IMPACTED TOOTH EXPOSURE
IMPACTED TOOTH EXPOSURE
Under normal circumstances, when a child loses his or her baby teeth, the permanent tooth erupts from the gum as part of the growth process. However, sometimes a tooth cannot erupt normally and becomes impacted. This is particularly common with the third molars (wisdom teeth) and may also occur with the cuspids or upper eyeteeth.
An impacted tooth can cause problems because the remaining teeth may shift or get out of position. In some cases, impacted teeth will never fully erupt, which can be particularly true as the patient ages. The solution to an impacted tooth depends on its location and on other factors, including the size of the patient’s jaw and on their overall oral health. In some cases, braces may be necessary to give impacted teeth adequate room to erupt. In other cases, retained baby teeth that are blocking the permanent tooth must be removed by a periodontist.
Occasionally, a patient’s teeth will be so tightly crowded in the jaw that the periodontist will need to remove adjacent teeth in order to allow room for the impacted tooth to be removed or to erupt. If an impacted tooth remains in place until the patient reaches middle age, it will typically become fused into position and will then need to be removed under general anesthesia.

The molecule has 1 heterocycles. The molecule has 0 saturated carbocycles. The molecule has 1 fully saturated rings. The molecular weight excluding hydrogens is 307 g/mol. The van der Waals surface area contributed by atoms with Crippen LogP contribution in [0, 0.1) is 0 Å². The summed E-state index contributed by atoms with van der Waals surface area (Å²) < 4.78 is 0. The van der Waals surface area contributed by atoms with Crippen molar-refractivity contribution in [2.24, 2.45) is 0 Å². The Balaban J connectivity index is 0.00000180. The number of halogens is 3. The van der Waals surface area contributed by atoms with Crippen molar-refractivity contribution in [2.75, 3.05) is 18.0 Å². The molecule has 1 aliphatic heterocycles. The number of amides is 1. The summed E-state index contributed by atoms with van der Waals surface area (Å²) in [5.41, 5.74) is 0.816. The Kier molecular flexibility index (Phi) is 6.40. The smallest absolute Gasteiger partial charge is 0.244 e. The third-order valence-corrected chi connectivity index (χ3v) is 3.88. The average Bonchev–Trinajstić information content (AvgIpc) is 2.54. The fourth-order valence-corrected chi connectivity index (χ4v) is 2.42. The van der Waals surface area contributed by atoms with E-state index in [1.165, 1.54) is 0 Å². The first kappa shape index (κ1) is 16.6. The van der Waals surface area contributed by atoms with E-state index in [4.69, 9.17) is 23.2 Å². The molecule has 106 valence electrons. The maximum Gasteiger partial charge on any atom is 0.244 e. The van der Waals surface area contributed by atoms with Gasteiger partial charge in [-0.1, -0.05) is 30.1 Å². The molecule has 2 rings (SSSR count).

Ideally, the periodontist will try to save the impacted tooth by removing the gum on top of it, thereby exposing the tooth. An orthodontic bracket will then be bonded to the exposed tooth’s surface, and a tiny chain with a rubber band will be attached to the bracket and to an orthodontic arch wire. The tension on the chain will very gradually move the tooth into position, just as if it had normally erupted.
The procedure will be performed in the periodontist’s office using nitrous oxide (laughing gas) or IV sedation and a local anesthetic and will take about 90 minutes to two hours to complete. The recovery period is typically a week, and you will need to avoid certain foods containing sharp edges, like crackers. Although it may take up to a year to correct the problem, this procedure is the best solution for saving the tooth.
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